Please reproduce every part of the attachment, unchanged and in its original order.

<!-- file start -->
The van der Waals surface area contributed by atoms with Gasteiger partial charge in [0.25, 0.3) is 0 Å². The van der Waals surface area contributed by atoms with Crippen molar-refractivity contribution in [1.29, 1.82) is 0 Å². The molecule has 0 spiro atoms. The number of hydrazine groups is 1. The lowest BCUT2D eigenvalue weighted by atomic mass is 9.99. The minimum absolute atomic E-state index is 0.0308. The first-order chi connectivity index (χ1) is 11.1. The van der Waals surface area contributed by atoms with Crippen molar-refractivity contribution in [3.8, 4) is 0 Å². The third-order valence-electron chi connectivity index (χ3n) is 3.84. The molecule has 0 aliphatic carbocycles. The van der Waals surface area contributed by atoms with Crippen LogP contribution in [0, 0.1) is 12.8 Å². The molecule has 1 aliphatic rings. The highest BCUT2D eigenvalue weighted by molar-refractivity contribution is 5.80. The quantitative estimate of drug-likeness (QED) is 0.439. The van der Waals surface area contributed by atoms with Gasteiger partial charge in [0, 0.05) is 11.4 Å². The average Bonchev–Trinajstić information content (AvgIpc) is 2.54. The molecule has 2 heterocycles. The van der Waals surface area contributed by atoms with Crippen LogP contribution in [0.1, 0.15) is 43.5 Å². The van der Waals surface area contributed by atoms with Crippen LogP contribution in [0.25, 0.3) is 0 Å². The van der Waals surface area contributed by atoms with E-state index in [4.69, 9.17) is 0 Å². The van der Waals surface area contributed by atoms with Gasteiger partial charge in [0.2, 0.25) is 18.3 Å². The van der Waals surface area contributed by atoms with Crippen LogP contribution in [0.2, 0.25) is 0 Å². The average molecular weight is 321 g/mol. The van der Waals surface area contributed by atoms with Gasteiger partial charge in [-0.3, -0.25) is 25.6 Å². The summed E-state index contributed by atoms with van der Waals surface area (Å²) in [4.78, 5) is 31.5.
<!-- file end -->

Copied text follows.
The van der Waals surface area contributed by atoms with Gasteiger partial charge in [0.25, 0.3) is 0 Å². The van der Waals surface area contributed by atoms with Crippen molar-refractivity contribution in [1.29, 1.82) is 0 Å². The molecule has 0 spiro atoms. The number of hydrazine groups is 1. The lowest BCUT2D eigenvalue weighted by atomic mass is 9.99. The minimum absolute atomic E-state index is 0.0308. The first-order chi connectivity index (χ1) is 11.1. The van der Waals surface area contributed by atoms with Crippen molar-refractivity contribution in [3.8, 4) is 0 Å². The third-order valence-electron chi connectivity index (χ3n) is 3.84. The molecule has 0 aliphatic carbocycles. The van der Waals surface area contributed by atoms with Crippen LogP contribution in [0, 0.1) is 12.8 Å². The molecule has 1 aliphatic rings. The highest BCUT2D eigenvalue weighted by molar-refractivity contribution is 5.80. The quantitative estimate of drug-likeness (QED) is 0.439. The van der Waals surface area contributed by atoms with Gasteiger partial charge in [0, 0.05) is 11.4 Å². The average Bonchev–Trinajstić information content (AvgIpc) is 2.54. The molecule has 2 heterocycles. The van der Waals surface area contributed by atoms with Crippen LogP contribution in [0.1, 0.15) is 43.5 Å². The van der Waals surface area contributed by atoms with Crippen LogP contribution in [0.25, 0.3) is 0 Å². The van der Waals surface area contributed by atoms with E-state index in [4.69, 9.17) is 0 Å². The van der Waals surface area contributed by atoms with Gasteiger partial charge in [0.2, 0.25) is 18.3 Å². The van der Waals surface area contributed by atoms with Crippen LogP contribution in [0.2, 0.25) is 0 Å². The average molecular weight is 321 g/mol. The van der Waals surface area contributed by atoms with Gasteiger partial charge in [-0.3, -0.25) is 25.6 Å². The summed E-state index contributed by atoms with van der Waals surface area (Å²) in [4.78, 5) is 31.5.